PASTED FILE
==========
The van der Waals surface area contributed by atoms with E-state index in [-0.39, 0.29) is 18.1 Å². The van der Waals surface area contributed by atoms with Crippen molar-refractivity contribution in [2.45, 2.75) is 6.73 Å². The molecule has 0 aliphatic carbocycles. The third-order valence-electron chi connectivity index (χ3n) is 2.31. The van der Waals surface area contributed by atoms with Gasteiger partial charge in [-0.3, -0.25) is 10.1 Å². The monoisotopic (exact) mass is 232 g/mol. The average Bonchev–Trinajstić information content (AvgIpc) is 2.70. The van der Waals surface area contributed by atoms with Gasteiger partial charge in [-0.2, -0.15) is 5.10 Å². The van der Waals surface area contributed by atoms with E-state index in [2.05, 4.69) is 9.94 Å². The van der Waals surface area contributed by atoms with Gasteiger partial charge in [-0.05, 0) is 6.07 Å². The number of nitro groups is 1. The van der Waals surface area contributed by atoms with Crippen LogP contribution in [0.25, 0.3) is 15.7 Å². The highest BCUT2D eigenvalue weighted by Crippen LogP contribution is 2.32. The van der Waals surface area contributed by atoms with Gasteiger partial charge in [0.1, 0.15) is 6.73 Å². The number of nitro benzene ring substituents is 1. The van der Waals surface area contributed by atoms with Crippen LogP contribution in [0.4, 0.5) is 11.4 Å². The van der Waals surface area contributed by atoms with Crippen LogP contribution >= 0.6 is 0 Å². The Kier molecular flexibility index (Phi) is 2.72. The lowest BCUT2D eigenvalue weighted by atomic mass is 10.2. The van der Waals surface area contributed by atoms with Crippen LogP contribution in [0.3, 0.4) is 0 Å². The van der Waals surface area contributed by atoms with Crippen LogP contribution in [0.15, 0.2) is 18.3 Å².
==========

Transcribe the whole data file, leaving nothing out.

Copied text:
The van der Waals surface area contributed by atoms with E-state index in [-0.39, 0.29) is 18.1 Å². The van der Waals surface area contributed by atoms with Crippen molar-refractivity contribution in [2.45, 2.75) is 6.73 Å². The molecule has 0 aliphatic carbocycles. The third-order valence-electron chi connectivity index (χ3n) is 2.31. The van der Waals surface area contributed by atoms with Gasteiger partial charge in [-0.3, -0.25) is 10.1 Å². The monoisotopic (exact) mass is 232 g/mol. The average Bonchev–Trinajstić information content (AvgIpc) is 2.70. The van der Waals surface area contributed by atoms with Gasteiger partial charge in [-0.2, -0.15) is 5.10 Å². The van der Waals surface area contributed by atoms with E-state index in [2.05, 4.69) is 9.94 Å². The van der Waals surface area contributed by atoms with Gasteiger partial charge in [-0.05, 0) is 6.07 Å². The number of nitro groups is 1. The van der Waals surface area contributed by atoms with Crippen LogP contribution in [0.25, 0.3) is 15.7 Å². The highest BCUT2D eigenvalue weighted by Crippen LogP contribution is 2.32. The van der Waals surface area contributed by atoms with Gasteiger partial charge in [0.1, 0.15) is 6.73 Å². The number of nitro benzene ring substituents is 1. The van der Waals surface area contributed by atoms with Crippen LogP contribution in [0.4, 0.5) is 11.4 Å². The van der Waals surface area contributed by atoms with Crippen LogP contribution >= 0.6 is 0 Å². The Kier molecular flexibility index (Phi) is 2.72. The lowest BCUT2D eigenvalue weighted by atomic mass is 10.2. The van der Waals surface area contributed by atoms with Crippen LogP contribution in [0.3, 0.4) is 0 Å². The van der Waals surface area contributed by atoms with Crippen LogP contribution in [0.15, 0.2) is 18.3 Å².